Written by Don Ratzlaff Tuesday, 27 November 2012 14:46
The Hillsboro City Council agreed at its Nov. 20 meeting to adopt the 2012 International Building Code and require each contractor applying for a license to work within the city to show evidence of owning the code books that apply to their particular areas of professional service.
The city currently has been operating until now by the 2006 Uniform Building Code. Code books generally are updated every three years but Hillsboro did not adopt the 2009 edition.
While adopting the current IBC would help with local insurance rates, it also will require some investment by contractors.
The books range in cost from around $65 to $170. Ben Steketee, the city’s building code inspector, said all contractors will need to buy at least two of the books to cover their areas of work.
Council members expressed concern that while larger contractors might be able to absorb the expense, but a one-person provider, perhaps working only part-time, also provides important services to residents and might be forced out of business by the additional expense.
The city office is required to acquire three copies of each code book, which the public can access at the city office or the public library.
Steketee acknowledged the dilemma for individual contractors, but said all contractors need ready access to a code book while on the job to make it more likely the job will be completed correctly the first time.
To lessen the financial impact, the council agreed to a proposal that the city waive its license fee of $50 if a contractor shows evidence of owning the appropriate books.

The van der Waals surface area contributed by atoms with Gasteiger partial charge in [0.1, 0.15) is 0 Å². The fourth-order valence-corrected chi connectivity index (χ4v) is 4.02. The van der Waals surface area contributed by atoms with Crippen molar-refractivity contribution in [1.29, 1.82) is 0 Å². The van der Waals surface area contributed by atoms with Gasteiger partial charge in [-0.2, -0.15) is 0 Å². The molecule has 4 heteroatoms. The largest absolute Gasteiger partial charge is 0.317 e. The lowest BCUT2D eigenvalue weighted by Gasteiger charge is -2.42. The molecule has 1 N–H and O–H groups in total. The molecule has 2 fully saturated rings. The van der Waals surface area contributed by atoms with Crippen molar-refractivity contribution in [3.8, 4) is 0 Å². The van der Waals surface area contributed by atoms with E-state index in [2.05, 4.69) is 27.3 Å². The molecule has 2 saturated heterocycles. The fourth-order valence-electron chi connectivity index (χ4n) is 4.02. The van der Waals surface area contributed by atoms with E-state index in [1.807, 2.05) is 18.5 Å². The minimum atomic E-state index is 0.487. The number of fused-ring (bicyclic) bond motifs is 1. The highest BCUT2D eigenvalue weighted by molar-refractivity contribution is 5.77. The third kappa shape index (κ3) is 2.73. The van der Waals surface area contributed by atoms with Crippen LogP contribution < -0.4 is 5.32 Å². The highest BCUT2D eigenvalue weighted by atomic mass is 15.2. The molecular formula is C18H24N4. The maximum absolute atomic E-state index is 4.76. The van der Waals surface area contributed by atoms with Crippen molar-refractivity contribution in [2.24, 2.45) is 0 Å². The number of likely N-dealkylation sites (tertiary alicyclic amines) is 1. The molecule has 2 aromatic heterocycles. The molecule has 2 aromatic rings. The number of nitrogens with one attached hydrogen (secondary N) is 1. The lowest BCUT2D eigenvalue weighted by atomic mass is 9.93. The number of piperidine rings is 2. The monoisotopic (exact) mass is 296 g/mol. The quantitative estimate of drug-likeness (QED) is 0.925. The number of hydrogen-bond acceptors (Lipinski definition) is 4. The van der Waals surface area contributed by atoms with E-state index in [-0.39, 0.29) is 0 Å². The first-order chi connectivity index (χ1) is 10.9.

With annual licensing fees generating around $15,000 in revenue for the city—roughly the equivalent of one tax mill—the council discussed whether the waiver should apply each of the three years a code book is current, or only the year in which the newest code book is purchased.
Council members accepted a suggestion from City Administrator Larry Paine that the city initially waive the fee for one year only. The council could then review the situation next fall to see if it wanted to continue that policy or change it.
Engineer Darin Neufeld, representing the firm of Evans, Bierly & Hutchison, updated the council on plans for the Community Development Block Grant project involving the south ends of Birch, Cedar and Birch streets.
Depending on the street, the projects will involve a combination of replacing curbs and residential driveway entrances and resurfacing portions of the streets.
The city has been approved for $400,000 in CDBG funds, but that will not be enough money to fully upgrade each of the three streets, each would total 12 traditional-length city blocks in all.
Neufeld introduced a variety of options for the council to consider, including asphalt or concrete for street resurfacing. A decision is projected for the Dec. 4 meeting.
In other business, the council:
• presented service awards from the League of Kansas Municipalities marking milestone anniversaries of employment. Awards for 10 years of service were given to Randy Jantz and Todd Helmer of the electric department, and to Shelby Dirks and Byron McCarty as city council members.
Awards for 15 years went to Jessey Hiebert of the police department and Delores Dalke for her current run as mayor.
Joe Alvarez of the electrical department received an award for 25 years of service.
• set 4 p.m. Dec. 18 for a public hearing where citizens can comment on proposed amendments to the 2012 budget. The amendments address increases to the operating budget in order to account for additional expenditures.
“The amendments reflect that we cannot perfectly predict the actual expenditures 18 months away from the time we prepare a budget to the end of the fiscal year,” Paine said. “As in years past, none of the amendments will have an effect on property tax.”
• approved increasing the hangar fee at the municipal airport from $45 to $55 per month. The increase had been recommended by the Airport Board to bring Hillsboro more in line with other communities.